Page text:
Affordable Polymer-Based Scaffold Promotes Nerve Regeneration by Electrical Stimulation
This biomaterial composed of electroactive polymers utilizes electrical stimulation of cells to promote nerve regeneration within the peripheral nervous system. The field of regenerative medicine continually attracts increasing attention from investors and industries, surpassing $1 billion in annual revenue in 2013. Autografts, which take a functioning section of a nerve from elsewhere in the patient’s body, and allografts, which use a section of nerve form another living organism or cadaver, are typically used in regenerative medicine to repair nerve defects. However, autografts can cause loss of function at the removal site, and allografts are expensive. Researchers at the University of Florida have developed an electroactive biomaterial for peripheral nerve regeneration that uses electrical stimulation to encourage cells to increase nerve growth factor production, which is known to be beneficial for central and peripheral nervous systems. This biomaterial is a cheap alternative to typical non-electroactive nerve conduits, broadening its potential use to a wider population. These electroactive biomaterials also have the potential to be used to deliver drugs, antibacterial agents, and antifungal agents. Because these electroactive polymers use electrical stimulation, this biomaterial can be applied not only to nerve tissue but also cardiac, bone, and muscle tissues.
Electroactive biomaterial with electrical stimulation promotes nerve growth
- Possesses properties similar to an autologous nerve graft or a nerve allograft, facilitating efficacious repair of peripheral nerve defects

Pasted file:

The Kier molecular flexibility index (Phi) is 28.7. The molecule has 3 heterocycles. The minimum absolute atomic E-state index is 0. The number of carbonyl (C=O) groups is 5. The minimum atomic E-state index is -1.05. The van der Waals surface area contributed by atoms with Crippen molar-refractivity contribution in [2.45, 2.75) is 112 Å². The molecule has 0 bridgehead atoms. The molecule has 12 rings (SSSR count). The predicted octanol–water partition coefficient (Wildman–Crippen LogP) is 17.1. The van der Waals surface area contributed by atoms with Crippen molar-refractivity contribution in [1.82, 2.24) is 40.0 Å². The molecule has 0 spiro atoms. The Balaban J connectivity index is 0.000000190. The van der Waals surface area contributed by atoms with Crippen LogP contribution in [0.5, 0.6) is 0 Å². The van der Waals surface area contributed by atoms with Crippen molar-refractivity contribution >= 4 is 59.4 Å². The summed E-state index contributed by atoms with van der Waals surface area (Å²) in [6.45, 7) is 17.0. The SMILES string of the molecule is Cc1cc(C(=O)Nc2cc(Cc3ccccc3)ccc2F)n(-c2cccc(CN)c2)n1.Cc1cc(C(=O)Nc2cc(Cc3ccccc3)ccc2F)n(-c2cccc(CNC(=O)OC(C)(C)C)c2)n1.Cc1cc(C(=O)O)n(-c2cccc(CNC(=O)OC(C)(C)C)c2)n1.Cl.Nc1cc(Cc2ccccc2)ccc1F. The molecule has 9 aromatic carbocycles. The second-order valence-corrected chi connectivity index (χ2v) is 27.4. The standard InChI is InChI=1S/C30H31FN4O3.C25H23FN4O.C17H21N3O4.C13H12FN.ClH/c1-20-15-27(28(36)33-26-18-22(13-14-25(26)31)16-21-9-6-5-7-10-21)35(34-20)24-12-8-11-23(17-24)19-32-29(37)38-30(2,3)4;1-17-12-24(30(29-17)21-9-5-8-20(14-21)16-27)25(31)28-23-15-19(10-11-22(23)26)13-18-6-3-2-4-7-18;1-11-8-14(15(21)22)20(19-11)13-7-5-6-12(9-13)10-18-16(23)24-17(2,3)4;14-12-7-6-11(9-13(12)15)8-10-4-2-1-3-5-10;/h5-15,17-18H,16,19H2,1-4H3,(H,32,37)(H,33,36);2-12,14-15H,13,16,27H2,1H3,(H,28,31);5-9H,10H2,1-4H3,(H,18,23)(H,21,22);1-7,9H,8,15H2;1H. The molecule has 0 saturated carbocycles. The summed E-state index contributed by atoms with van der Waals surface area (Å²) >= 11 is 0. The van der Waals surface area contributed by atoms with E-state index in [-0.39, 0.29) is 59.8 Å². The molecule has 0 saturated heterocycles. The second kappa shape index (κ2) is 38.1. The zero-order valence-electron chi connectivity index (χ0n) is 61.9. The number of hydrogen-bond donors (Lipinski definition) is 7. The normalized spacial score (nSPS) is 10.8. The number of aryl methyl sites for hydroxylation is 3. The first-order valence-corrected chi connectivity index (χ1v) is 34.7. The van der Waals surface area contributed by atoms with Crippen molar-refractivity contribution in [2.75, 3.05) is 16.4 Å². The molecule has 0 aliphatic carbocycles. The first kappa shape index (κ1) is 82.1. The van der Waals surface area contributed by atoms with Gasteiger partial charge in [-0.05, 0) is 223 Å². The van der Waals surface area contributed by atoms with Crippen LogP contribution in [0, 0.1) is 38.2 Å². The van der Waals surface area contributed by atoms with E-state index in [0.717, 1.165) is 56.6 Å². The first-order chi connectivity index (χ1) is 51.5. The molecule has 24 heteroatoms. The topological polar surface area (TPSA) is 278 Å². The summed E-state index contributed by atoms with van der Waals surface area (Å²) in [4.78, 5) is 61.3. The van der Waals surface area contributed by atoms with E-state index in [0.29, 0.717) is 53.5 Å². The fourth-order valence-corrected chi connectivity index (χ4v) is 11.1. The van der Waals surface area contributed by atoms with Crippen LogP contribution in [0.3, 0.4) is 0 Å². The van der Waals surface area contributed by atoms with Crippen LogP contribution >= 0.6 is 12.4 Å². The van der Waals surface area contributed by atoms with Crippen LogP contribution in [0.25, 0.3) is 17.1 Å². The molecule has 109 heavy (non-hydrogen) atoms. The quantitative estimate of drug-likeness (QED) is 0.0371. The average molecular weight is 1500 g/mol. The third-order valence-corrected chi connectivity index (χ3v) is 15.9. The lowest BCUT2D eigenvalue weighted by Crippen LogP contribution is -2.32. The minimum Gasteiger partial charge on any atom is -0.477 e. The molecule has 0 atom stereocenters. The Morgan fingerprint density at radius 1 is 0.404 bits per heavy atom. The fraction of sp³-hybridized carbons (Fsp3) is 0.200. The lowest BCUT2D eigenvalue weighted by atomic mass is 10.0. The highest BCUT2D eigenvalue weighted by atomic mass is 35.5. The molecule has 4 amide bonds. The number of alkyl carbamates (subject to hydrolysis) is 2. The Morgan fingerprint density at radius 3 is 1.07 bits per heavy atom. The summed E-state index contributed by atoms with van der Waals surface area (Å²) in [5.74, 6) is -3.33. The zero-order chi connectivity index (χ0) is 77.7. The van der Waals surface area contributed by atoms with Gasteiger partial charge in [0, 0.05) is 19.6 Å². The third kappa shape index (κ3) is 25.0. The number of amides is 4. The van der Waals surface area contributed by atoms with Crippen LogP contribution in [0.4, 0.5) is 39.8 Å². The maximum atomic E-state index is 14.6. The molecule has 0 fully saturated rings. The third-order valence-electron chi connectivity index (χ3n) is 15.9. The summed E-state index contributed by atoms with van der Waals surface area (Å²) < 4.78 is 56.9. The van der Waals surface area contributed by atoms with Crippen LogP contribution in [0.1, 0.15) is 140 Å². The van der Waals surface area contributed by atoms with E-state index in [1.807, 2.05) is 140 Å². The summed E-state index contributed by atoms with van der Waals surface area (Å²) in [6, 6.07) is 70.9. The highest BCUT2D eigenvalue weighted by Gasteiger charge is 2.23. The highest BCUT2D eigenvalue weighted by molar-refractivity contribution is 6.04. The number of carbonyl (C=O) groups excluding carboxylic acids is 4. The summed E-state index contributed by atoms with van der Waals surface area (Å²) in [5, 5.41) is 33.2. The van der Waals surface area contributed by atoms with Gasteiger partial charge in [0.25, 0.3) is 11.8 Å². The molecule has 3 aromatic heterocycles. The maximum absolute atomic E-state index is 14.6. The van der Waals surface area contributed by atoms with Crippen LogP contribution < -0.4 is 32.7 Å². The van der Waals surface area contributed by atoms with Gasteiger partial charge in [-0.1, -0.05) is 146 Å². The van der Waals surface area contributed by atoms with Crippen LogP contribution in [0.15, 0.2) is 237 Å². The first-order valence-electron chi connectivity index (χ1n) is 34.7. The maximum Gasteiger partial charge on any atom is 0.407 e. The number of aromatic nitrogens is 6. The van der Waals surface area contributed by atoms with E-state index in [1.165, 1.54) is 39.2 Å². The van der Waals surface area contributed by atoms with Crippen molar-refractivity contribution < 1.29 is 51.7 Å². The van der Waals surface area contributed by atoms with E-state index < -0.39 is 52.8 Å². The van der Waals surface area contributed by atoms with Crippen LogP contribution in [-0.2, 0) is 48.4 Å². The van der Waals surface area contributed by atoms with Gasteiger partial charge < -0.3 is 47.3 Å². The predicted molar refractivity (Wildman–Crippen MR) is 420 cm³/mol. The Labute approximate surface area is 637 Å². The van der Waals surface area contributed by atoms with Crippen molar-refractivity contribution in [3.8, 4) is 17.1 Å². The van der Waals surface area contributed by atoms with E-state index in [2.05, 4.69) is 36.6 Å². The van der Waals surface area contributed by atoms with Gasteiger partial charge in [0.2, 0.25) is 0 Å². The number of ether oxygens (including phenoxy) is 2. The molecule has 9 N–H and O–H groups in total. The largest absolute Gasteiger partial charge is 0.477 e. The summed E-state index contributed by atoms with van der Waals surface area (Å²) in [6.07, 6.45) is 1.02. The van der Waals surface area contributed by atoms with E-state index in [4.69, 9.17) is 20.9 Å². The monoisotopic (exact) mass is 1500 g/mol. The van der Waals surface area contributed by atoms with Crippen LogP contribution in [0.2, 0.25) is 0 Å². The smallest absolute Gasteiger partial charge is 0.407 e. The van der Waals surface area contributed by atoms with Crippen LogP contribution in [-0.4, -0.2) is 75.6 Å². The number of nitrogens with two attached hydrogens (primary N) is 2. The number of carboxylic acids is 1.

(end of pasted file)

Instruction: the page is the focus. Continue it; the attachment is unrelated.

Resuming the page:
- Cheap alternative to available products, making nerve repair accessible to a broader population
- Potentially useful for stimulation of central nervous system or any other cells that respond to electrochemical stimuli, thus can be applied to muscle, bone, and cardiac tissues
This electroactive tissue scaffold comprises biodegradable polymers that enable the electrical stimulation of cells cultured thereon or therein. Such scaffolds may exhibit small changes in size or shape when stimulated by an electric field, thereby enabling drug delivery from the polymer matrix. Specifically, the biodegradable polymer-based scaffold with an interpenetrating network of electroactive polymers can be used as scaffolds to culture Schwann cells. Schwann cells are found throughout the entire peripheral nervous system and increase the production of nerve growth factor when electrically stimulated; importantly, nerve growth factor promotes nerve regeneration. Thus, this tissue scaffold may be used to deliver nerve growth factor to nerve tissue by implanting in the tissue a scaffold with cultured Schwann cells and applying electrical stimulation. These scaffolds also hold promise as drug delivery, antibacterial, and antifungal agents and are potentially capable of mechanotransduction of stem cells.